Jim Corman loves students. He loves their enthusiasm, curiosity and energy. He also has a passion for entrepreneurship. “It’s the engine that has been driving this economy for 30 years and driving innovation in the United States,” he said.
At the Harbert College of Business, Corman has the opportunity to mix his passion for entrepreneurship with his passion for educating students. It’s no wonder the 11-year part-time instructor was honored with Auburn University’s SGA Teaching Award for a second time (2015).
“You’d think that once we get to a point where we are in our careers and have a little bit of age on us that students’ opinions wouldn’t matter a whole lot – but this means the world to me,” he said. “I love hanging out with students. I think old folks are boring.”
Corman is founder and managing partner of Angel Investment Management (AIM), an Auburn-based group that has helped dozens of startups take flight.
Why teach? Besides getting the opportunity to share his insight with students, Corman sees his role at Harbert as a means to give back.
“Any entrepreneur that’s had reasonable success over his or her career – you realize that the success is a result of a whole lot of people involved in your life,” said Corman, who graduated from Auburn in 1974 with a degree in finance. “You need people to teach you. You need people to mentor you. You need people to invest in you. I have been blessed throughout my career to have so many people come alongside and provide me with instruction, encouragement and discipline – and teaching here is my opportunity to return some of that grace that I have received in my career.”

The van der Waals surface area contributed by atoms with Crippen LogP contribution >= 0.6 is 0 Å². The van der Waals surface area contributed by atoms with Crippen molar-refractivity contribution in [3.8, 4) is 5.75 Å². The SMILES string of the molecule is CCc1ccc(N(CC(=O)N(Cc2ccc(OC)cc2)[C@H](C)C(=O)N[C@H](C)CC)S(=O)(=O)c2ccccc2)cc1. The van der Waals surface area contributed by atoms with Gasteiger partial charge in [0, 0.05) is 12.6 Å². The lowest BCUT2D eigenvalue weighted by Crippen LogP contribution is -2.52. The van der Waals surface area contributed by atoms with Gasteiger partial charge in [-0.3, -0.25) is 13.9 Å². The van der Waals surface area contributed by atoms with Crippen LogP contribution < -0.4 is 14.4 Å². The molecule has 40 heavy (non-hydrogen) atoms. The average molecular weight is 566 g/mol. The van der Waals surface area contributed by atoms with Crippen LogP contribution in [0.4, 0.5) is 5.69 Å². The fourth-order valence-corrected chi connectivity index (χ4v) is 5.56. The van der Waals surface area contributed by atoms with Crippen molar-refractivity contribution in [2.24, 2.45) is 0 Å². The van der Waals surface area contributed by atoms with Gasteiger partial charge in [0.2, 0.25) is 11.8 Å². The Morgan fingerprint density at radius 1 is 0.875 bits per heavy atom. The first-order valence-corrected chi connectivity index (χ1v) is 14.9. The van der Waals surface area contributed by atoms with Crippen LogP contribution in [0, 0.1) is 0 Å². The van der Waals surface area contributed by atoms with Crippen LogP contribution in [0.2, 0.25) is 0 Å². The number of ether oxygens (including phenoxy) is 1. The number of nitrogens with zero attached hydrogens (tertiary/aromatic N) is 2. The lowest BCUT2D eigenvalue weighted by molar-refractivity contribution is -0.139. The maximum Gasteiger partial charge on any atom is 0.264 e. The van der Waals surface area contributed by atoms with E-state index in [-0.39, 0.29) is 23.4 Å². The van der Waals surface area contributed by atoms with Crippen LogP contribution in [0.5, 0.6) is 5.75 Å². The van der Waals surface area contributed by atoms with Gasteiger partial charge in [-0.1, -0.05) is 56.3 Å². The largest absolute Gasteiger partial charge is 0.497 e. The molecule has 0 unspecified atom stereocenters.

Corman regularly teaches three classes: essentials of entrepreneurship, which serves as an introductory course on entrepreneurship and family business; new venture creation; and managing entrepreneurial startups.
“In 4140 (the introductory course) I’m trying to give them a good, solid foundation so that they are prepared to excel in the advanced courses later in the curriculum,” he said. “My other goal is to have them so excited about entrepreneurship by the end of the course that they are bouncing off the walls or so scared that entrepreneurship is the last thing they will ever do.”
“In the advanced courses, we’re not teaching principles or vocabulary. We’re getting them ready to go out and do this – maybe not start their company right away, but at least by able to go out and function effectively in an early-stage startup environment.”
Aside from teaching duties, Corman often plays an integral part in the Harbert College’s Tiger Cage student business pitch competition, serving as a mentor throughout the process for prospective teams and even as a judge.